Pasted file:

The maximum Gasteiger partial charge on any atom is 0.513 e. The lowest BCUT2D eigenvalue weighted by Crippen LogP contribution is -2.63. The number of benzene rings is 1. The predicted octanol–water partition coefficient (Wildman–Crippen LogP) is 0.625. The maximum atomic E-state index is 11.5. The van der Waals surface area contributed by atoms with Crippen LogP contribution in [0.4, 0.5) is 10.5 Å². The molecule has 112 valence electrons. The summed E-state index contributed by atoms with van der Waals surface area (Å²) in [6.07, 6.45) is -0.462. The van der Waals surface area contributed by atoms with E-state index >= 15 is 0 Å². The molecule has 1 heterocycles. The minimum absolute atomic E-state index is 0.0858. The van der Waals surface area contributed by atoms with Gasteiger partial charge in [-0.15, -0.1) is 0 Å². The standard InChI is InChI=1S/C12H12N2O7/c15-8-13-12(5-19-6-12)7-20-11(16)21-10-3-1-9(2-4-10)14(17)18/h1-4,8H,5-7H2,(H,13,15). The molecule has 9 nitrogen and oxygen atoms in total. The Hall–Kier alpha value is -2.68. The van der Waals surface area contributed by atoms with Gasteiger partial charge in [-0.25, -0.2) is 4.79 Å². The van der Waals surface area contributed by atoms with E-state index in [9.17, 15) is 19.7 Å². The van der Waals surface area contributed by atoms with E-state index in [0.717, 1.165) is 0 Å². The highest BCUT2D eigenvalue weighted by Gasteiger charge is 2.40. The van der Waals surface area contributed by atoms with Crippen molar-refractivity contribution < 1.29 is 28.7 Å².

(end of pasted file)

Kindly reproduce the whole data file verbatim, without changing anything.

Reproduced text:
The maximum Gasteiger partial charge on any atom is 0.513 e. The lowest BCUT2D eigenvalue weighted by Crippen LogP contribution is -2.63. The number of benzene rings is 1. The predicted octanol–water partition coefficient (Wildman–Crippen LogP) is 0.625. The maximum atomic E-state index is 11.5. The van der Waals surface area contributed by atoms with Crippen LogP contribution in [0.4, 0.5) is 10.5 Å². The molecule has 112 valence electrons. The summed E-state index contributed by atoms with van der Waals surface area (Å²) in [6.07, 6.45) is -0.462. The van der Waals surface area contributed by atoms with E-state index >= 15 is 0 Å². The molecule has 1 heterocycles. The minimum absolute atomic E-state index is 0.0858. The van der Waals surface area contributed by atoms with Gasteiger partial charge in [-0.15, -0.1) is 0 Å². The standard InChI is InChI=1S/C12H12N2O7/c15-8-13-12(5-19-6-12)7-20-11(16)21-10-3-1-9(2-4-10)14(17)18/h1-4,8H,5-7H2,(H,13,15). The molecule has 9 nitrogen and oxygen atoms in total. The Hall–Kier alpha value is -2.68. The van der Waals surface area contributed by atoms with Gasteiger partial charge in [-0.25, -0.2) is 4.79 Å². The van der Waals surface area contributed by atoms with E-state index in [9.17, 15) is 19.7 Å². The van der Waals surface area contributed by atoms with E-state index in [0.717, 1.165) is 0 Å². The highest BCUT2D eigenvalue weighted by Gasteiger charge is 2.40. The van der Waals surface area contributed by atoms with Crippen molar-refractivity contribution < 1.29 is 28.7 Å².